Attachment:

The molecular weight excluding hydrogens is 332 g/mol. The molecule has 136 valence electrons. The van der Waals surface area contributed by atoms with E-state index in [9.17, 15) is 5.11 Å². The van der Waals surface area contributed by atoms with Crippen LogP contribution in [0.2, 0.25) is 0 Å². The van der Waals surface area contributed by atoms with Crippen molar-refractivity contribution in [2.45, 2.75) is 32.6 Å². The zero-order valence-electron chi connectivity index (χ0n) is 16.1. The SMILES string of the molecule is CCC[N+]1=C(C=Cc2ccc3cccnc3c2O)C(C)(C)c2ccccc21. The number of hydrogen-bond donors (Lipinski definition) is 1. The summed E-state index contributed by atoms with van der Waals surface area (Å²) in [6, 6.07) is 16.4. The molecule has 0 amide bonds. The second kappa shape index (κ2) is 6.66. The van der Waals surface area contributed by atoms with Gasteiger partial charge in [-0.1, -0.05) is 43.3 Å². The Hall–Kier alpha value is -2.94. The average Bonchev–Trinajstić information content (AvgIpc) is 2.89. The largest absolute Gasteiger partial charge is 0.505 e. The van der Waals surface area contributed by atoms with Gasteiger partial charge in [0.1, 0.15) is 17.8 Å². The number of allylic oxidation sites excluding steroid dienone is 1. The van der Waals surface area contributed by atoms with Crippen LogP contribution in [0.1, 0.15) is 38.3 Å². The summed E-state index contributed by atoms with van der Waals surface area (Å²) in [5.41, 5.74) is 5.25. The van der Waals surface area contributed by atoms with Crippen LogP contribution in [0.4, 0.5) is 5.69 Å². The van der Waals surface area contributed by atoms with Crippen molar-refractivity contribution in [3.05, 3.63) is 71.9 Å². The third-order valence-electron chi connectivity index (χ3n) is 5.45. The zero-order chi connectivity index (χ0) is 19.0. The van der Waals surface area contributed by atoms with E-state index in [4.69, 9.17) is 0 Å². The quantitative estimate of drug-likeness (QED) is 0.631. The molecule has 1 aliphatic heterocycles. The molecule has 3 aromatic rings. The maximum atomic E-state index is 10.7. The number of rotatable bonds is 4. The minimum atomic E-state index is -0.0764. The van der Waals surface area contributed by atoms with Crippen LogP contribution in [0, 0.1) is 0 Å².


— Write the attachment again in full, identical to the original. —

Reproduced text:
The molecular weight excluding hydrogens is 332 g/mol. The molecule has 136 valence electrons. The van der Waals surface area contributed by atoms with E-state index in [9.17, 15) is 5.11 Å². The van der Waals surface area contributed by atoms with Crippen LogP contribution in [0.2, 0.25) is 0 Å². The van der Waals surface area contributed by atoms with Crippen molar-refractivity contribution in [2.45, 2.75) is 32.6 Å². The zero-order valence-electron chi connectivity index (χ0n) is 16.1. The SMILES string of the molecule is CCC[N+]1=C(C=Cc2ccc3cccnc3c2O)C(C)(C)c2ccccc21. The number of hydrogen-bond donors (Lipinski definition) is 1. The summed E-state index contributed by atoms with van der Waals surface area (Å²) in [6, 6.07) is 16.4. The molecule has 0 amide bonds. The second kappa shape index (κ2) is 6.66. The van der Waals surface area contributed by atoms with Gasteiger partial charge in [-0.1, -0.05) is 43.3 Å². The Hall–Kier alpha value is -2.94. The average Bonchev–Trinajstić information content (AvgIpc) is 2.89. The largest absolute Gasteiger partial charge is 0.505 e. The van der Waals surface area contributed by atoms with Gasteiger partial charge in [0.1, 0.15) is 17.8 Å². The number of allylic oxidation sites excluding steroid dienone is 1. The van der Waals surface area contributed by atoms with Crippen LogP contribution in [0.1, 0.15) is 38.3 Å². The summed E-state index contributed by atoms with van der Waals surface area (Å²) in [5.41, 5.74) is 5.25. The van der Waals surface area contributed by atoms with Crippen LogP contribution in [0.4, 0.5) is 5.69 Å². The van der Waals surface area contributed by atoms with Crippen molar-refractivity contribution in [3.05, 3.63) is 71.9 Å². The third-order valence-electron chi connectivity index (χ3n) is 5.45. The zero-order chi connectivity index (χ0) is 19.0. The van der Waals surface area contributed by atoms with E-state index in [4.69, 9.17) is 0 Å². The quantitative estimate of drug-likeness (QED) is 0.631. The molecule has 1 aliphatic heterocycles. The molecule has 3 aromatic rings. The maximum atomic E-state index is 10.7. The number of rotatable bonds is 4. The minimum atomic E-state index is -0.0764. The van der Waals surface area contributed by atoms with Crippen LogP contribution in [0, 0.1) is 0 Å².